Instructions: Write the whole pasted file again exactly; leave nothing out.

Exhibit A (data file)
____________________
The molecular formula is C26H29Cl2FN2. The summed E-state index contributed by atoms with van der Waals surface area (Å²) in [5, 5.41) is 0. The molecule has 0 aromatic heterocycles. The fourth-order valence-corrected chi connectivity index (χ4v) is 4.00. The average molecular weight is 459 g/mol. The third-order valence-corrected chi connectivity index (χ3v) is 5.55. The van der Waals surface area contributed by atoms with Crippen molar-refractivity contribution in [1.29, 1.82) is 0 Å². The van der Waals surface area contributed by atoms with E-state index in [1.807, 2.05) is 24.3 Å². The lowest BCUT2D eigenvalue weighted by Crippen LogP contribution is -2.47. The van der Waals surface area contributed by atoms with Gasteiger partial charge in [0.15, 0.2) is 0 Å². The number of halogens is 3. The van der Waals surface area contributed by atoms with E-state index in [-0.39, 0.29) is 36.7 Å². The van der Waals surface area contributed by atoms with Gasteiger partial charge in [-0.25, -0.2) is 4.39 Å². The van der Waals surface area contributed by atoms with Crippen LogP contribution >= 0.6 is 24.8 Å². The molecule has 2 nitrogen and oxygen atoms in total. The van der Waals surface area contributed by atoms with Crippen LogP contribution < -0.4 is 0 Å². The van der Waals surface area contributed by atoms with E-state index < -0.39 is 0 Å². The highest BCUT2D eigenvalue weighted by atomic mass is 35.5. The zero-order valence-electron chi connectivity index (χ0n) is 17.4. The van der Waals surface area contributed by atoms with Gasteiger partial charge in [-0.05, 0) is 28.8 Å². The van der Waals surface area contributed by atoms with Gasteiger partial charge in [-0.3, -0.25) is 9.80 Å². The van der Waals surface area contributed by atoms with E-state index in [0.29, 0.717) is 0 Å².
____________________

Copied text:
The molecular formula is C26H29Cl2FN2. The summed E-state index contributed by atoms with van der Waals surface area (Å²) in [5, 5.41) is 0. The molecule has 0 aromatic heterocycles. The fourth-order valence-corrected chi connectivity index (χ4v) is 4.00. The average molecular weight is 459 g/mol. The third-order valence-corrected chi connectivity index (χ3v) is 5.55. The van der Waals surface area contributed by atoms with Crippen molar-refractivity contribution in [1.29, 1.82) is 0 Å². The van der Waals surface area contributed by atoms with E-state index in [1.807, 2.05) is 24.3 Å². The lowest BCUT2D eigenvalue weighted by Crippen LogP contribution is -2.47. The van der Waals surface area contributed by atoms with Gasteiger partial charge in [0.15, 0.2) is 0 Å². The number of halogens is 3. The van der Waals surface area contributed by atoms with E-state index in [-0.39, 0.29) is 36.7 Å². The van der Waals surface area contributed by atoms with Gasteiger partial charge in [-0.25, -0.2) is 4.39 Å². The van der Waals surface area contributed by atoms with Crippen LogP contribution >= 0.6 is 24.8 Å². The molecule has 2 nitrogen and oxygen atoms in total. The van der Waals surface area contributed by atoms with Crippen LogP contribution < -0.4 is 0 Å². The van der Waals surface area contributed by atoms with E-state index < -0.39 is 0 Å². The highest BCUT2D eigenvalue weighted by atomic mass is 35.5. The zero-order valence-electron chi connectivity index (χ0n) is 17.4. The van der Waals surface area contributed by atoms with Gasteiger partial charge in [-0.05, 0) is 28.8 Å². The van der Waals surface area contributed by atoms with Gasteiger partial charge in [-0.3, -0.25) is 9.80 Å². The van der Waals surface area contributed by atoms with E-state index in [0.29, 0.717) is 0 Å².